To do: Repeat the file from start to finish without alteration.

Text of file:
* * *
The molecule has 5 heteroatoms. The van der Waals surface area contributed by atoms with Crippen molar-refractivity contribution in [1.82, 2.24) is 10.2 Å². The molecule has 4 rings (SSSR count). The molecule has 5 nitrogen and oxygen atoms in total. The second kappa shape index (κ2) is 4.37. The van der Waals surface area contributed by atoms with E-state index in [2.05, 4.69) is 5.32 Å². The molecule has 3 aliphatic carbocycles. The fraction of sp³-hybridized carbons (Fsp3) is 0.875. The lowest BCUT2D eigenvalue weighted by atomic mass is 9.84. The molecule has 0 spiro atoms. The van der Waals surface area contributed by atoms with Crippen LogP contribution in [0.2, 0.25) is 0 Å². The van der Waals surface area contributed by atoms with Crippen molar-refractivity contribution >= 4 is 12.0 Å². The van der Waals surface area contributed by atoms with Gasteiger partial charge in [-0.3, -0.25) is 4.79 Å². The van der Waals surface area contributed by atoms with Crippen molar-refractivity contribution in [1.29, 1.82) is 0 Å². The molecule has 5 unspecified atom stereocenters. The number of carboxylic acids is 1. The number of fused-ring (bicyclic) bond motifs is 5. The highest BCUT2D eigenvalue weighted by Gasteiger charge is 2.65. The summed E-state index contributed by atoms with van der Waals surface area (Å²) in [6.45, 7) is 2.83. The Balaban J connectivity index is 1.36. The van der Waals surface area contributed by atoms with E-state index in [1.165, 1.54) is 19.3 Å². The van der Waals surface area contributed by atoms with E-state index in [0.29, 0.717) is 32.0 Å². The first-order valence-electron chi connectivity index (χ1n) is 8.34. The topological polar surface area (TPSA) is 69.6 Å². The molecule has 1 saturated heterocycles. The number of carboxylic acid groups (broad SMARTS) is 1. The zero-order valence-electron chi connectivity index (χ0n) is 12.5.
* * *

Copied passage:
The molecule has 5 heteroatoms. The van der Waals surface area contributed by atoms with Crippen molar-refractivity contribution in [1.82, 2.24) is 10.2 Å². The molecule has 4 rings (SSSR count). The molecule has 5 nitrogen and oxygen atoms in total. The second kappa shape index (κ2) is 4.37. The van der Waals surface area contributed by atoms with E-state index in [2.05, 4.69) is 5.32 Å². The molecule has 3 aliphatic carbocycles. The fraction of sp³-hybridized carbons (Fsp3) is 0.875. The lowest BCUT2D eigenvalue weighted by atomic mass is 9.84. The molecule has 0 spiro atoms. The van der Waals surface area contributed by atoms with Crippen LogP contribution in [0.2, 0.25) is 0 Å². The van der Waals surface area contributed by atoms with Crippen molar-refractivity contribution >= 4 is 12.0 Å². The van der Waals surface area contributed by atoms with Gasteiger partial charge in [-0.3, -0.25) is 4.79 Å². The van der Waals surface area contributed by atoms with Crippen molar-refractivity contribution in [1.29, 1.82) is 0 Å². The molecule has 5 unspecified atom stereocenters. The number of carboxylic acids is 1. The number of fused-ring (bicyclic) bond motifs is 5. The highest BCUT2D eigenvalue weighted by Gasteiger charge is 2.65. The summed E-state index contributed by atoms with van der Waals surface area (Å²) in [6.45, 7) is 2.83. The Balaban J connectivity index is 1.36. The van der Waals surface area contributed by atoms with E-state index in [1.165, 1.54) is 19.3 Å². The van der Waals surface area contributed by atoms with E-state index in [0.29, 0.717) is 32.0 Å². The first-order valence-electron chi connectivity index (χ1n) is 8.34. The topological polar surface area (TPSA) is 69.6 Å². The molecule has 1 saturated heterocycles. The number of carboxylic acid groups (broad SMARTS) is 1. The zero-order valence-electron chi connectivity index (χ0n) is 12.5.